Brrr. When it's rainy and cold, you want to be inside. But what about your kitty? Can she get sick, even deathly ill, if she stays out in the cold rain? Cats can and do succumb to hypothermia -- a condition that literally chills a kitty to the bone.
The Desert Marauder
Cats have hung around with humans for at least 10,000 years. Before that, the cat was literally a wildcat -- the Near Eastern Wildcat, to be precise. These cats still roam the Middle East and across Africa, and they can breed with modern-day house cats. The species has been around that area for quite a while -- as long as 70,000 to 100,000 years -- and is quite adapted to warm climates. Some modern-day cats can grow impressive coats, but most cats still favor their ancestors, much preferring warmth over cold.
What Happens if a Cat Gets Soaked in the Rain?
Cats can stay warm if they're dry. But as with us humans, being wet and exposed to the wind spells disaster for them. Their coats can't insulate them, and their body temperature drops. A normal kitty temperature is between 100.5 and 102.5 degrees Fahrenheit. With hypothermia, the cat's temperature drops below 100 degrees, which can cause frostbite and death if not treated.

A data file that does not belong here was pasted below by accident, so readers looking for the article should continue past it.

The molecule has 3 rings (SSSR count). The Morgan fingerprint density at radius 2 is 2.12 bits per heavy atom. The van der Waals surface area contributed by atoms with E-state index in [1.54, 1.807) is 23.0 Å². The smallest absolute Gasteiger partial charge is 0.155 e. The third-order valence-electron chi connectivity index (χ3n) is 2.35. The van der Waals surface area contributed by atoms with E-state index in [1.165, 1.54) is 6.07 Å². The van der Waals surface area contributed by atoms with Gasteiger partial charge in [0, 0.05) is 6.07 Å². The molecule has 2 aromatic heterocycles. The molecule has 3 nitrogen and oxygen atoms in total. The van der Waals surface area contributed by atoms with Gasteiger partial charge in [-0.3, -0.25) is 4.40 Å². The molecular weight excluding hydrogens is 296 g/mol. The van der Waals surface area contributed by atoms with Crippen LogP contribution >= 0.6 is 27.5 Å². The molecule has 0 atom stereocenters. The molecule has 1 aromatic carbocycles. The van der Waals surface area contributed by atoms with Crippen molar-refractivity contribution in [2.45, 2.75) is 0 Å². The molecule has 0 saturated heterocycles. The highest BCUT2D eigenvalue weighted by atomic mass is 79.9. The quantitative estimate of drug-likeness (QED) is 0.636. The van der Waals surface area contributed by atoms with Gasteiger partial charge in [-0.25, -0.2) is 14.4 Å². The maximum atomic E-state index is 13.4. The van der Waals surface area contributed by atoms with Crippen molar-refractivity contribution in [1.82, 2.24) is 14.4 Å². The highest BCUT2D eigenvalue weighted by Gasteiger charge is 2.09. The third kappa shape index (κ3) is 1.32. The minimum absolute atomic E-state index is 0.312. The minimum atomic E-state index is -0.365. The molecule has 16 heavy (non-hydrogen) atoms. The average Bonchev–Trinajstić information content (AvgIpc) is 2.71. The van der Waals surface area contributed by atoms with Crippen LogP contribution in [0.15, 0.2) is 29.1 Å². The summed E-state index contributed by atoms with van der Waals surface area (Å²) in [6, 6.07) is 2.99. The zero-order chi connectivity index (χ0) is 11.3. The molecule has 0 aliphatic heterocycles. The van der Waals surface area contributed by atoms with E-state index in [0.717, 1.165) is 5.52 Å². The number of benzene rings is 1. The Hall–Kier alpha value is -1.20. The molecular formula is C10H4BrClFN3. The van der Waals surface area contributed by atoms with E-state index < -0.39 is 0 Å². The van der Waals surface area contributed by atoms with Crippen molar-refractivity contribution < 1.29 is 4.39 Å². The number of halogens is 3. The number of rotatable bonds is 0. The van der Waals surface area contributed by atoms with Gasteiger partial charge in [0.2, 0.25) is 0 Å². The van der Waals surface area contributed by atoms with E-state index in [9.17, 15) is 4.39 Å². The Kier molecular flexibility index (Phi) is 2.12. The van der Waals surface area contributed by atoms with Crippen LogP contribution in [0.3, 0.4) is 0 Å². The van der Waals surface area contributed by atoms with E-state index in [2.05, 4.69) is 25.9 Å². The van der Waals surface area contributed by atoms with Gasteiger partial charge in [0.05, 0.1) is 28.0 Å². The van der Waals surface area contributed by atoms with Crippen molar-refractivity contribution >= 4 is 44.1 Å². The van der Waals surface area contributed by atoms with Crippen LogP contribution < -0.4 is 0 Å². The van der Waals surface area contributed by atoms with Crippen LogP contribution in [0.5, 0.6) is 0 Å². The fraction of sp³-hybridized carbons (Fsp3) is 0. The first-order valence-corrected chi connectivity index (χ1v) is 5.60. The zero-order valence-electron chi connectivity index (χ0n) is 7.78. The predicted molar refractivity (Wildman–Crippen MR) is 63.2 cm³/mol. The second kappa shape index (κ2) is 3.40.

Symptoms of Hypothermia
The main symptom of hypothermia is a lowered body temperature. Other symptoms include cold skin, shivering, weakness, stumbling, lethargy, muscle rigidity, slow respiration and heartbeat, shallow breathing, sleepiness, coma and death.
If your kitty is hypothermic, you need to warm him up and get him to the veterinarian immediately. In mild cases of hypothermia where the cat is still conscious and fairly alert, bringing him to a warm place inside and wrapping him in blankets will probably do the trick. In moderate and more severe cases of hypothermia, you must seek veterinary attention. You can use heating pads or hot water bottles filled with warm (not hot) water. Place a towel between the cat and the heating pad or water bottle to avoid burns. Check the cat's rectal temperature every 10 minutes to make sure you do not overheat him.
Use common sense. Don't leave your cat out in the cold rain. Don't let your cat go outside during the winter. Your kitty will be much happier lying near a warm, cozy fire than getting rained or snowed on. Cats who live outdoors don't live as long as indoors-only cats, so keeping your cat inside is much safer than letting him roam.
Always check with your veterinarian before changing your pet’s diet, medication, or physical activity routines. This information is not a substitute for a vet’s opinion.